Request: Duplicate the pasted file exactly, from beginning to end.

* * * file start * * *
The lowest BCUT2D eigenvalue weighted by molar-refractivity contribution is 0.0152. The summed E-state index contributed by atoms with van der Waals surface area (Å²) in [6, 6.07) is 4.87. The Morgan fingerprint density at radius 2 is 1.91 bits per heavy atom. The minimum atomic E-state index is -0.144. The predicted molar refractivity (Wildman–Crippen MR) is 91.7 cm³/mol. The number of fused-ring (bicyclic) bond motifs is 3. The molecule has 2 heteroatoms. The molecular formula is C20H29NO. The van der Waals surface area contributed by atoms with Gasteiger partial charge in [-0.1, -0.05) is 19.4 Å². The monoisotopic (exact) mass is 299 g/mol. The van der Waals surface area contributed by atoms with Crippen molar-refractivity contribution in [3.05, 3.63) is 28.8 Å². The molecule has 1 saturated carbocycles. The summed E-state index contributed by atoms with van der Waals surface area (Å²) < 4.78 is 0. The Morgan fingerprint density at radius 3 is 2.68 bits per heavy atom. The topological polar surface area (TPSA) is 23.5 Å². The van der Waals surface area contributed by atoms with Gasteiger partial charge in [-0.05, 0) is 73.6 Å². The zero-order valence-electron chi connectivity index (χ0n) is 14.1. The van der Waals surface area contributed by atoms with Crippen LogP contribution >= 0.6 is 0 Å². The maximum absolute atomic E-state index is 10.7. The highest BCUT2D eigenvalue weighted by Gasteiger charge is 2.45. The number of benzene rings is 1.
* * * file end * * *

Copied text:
The lowest BCUT2D eigenvalue weighted by molar-refractivity contribution is 0.0152. The summed E-state index contributed by atoms with van der Waals surface area (Å²) in [6, 6.07) is 4.87. The Morgan fingerprint density at radius 2 is 1.91 bits per heavy atom. The minimum atomic E-state index is -0.144. The predicted molar refractivity (Wildman–Crippen MR) is 91.7 cm³/mol. The number of fused-ring (bicyclic) bond motifs is 3. The molecule has 2 heteroatoms. The molecular formula is C20H29NO. The van der Waals surface area contributed by atoms with Gasteiger partial charge in [-0.1, -0.05) is 19.4 Å². The monoisotopic (exact) mass is 299 g/mol. The van der Waals surface area contributed by atoms with Crippen molar-refractivity contribution in [3.05, 3.63) is 28.8 Å². The molecule has 1 saturated carbocycles. The summed E-state index contributed by atoms with van der Waals surface area (Å²) < 4.78 is 0. The Morgan fingerprint density at radius 3 is 2.68 bits per heavy atom. The topological polar surface area (TPSA) is 23.5 Å². The van der Waals surface area contributed by atoms with Gasteiger partial charge in [-0.05, 0) is 73.6 Å². The zero-order valence-electron chi connectivity index (χ0n) is 14.1. The van der Waals surface area contributed by atoms with Crippen LogP contribution >= 0.6 is 0 Å². The maximum absolute atomic E-state index is 10.7. The highest BCUT2D eigenvalue weighted by Gasteiger charge is 2.45. The number of benzene rings is 1.